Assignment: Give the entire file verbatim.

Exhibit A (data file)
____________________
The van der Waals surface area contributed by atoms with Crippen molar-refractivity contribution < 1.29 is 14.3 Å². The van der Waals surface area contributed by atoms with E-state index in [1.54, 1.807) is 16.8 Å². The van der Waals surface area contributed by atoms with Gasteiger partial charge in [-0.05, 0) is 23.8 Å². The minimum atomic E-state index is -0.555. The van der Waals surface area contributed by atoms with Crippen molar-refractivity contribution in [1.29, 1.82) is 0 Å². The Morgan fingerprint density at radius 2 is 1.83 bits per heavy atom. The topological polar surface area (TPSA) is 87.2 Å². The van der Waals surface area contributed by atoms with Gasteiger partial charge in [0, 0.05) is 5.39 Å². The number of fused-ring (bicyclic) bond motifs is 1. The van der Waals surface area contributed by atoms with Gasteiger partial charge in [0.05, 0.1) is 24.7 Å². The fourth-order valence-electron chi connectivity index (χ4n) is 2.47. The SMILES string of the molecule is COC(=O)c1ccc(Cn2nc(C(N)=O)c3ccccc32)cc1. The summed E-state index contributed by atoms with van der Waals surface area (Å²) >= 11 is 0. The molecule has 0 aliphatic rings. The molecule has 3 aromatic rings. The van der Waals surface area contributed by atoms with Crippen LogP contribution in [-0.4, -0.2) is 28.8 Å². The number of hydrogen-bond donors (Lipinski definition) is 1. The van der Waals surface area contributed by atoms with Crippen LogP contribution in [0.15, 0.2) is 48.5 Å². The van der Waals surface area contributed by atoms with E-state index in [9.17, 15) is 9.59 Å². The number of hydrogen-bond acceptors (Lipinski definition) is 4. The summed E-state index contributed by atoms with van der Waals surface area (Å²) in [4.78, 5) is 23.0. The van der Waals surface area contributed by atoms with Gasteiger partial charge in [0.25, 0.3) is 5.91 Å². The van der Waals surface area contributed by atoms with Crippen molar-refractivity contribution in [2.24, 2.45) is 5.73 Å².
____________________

The van der Waals surface area contributed by atoms with Crippen molar-refractivity contribution < 1.29 is 14.3 Å². The van der Waals surface area contributed by atoms with E-state index in [1.54, 1.807) is 16.8 Å². The van der Waals surface area contributed by atoms with Gasteiger partial charge in [-0.05, 0) is 23.8 Å². The minimum atomic E-state index is -0.555. The van der Waals surface area contributed by atoms with Crippen molar-refractivity contribution in [1.29, 1.82) is 0 Å². The Morgan fingerprint density at radius 2 is 1.83 bits per heavy atom. The topological polar surface area (TPSA) is 87.2 Å². The van der Waals surface area contributed by atoms with Gasteiger partial charge in [0, 0.05) is 5.39 Å². The number of fused-ring (bicyclic) bond motifs is 1. The van der Waals surface area contributed by atoms with Gasteiger partial charge in [0.05, 0.1) is 24.7 Å². The fourth-order valence-electron chi connectivity index (χ4n) is 2.47. The SMILES string of the molecule is COC(=O)c1ccc(Cn2nc(C(N)=O)c3ccccc32)cc1. The summed E-state index contributed by atoms with van der Waals surface area (Å²) >= 11 is 0. The molecule has 0 aliphatic rings. The molecule has 3 aromatic rings. The van der Waals surface area contributed by atoms with Crippen LogP contribution in [-0.4, -0.2) is 28.8 Å². The number of hydrogen-bond donors (Lipinski definition) is 1. The van der Waals surface area contributed by atoms with Crippen LogP contribution in [0.15, 0.2) is 48.5 Å². The van der Waals surface area contributed by atoms with E-state index in [9.17, 15) is 9.59 Å². The number of hydrogen-bond acceptors (Lipinski definition) is 4. The summed E-state index contributed by atoms with van der Waals surface area (Å²) in [4.78, 5) is 23.0. The van der Waals surface area contributed by atoms with Gasteiger partial charge in [0.25, 0.3) is 5.91 Å². The van der Waals surface area contributed by atoms with Crippen molar-refractivity contribution in [2.24, 2.45) is 5.73 Å².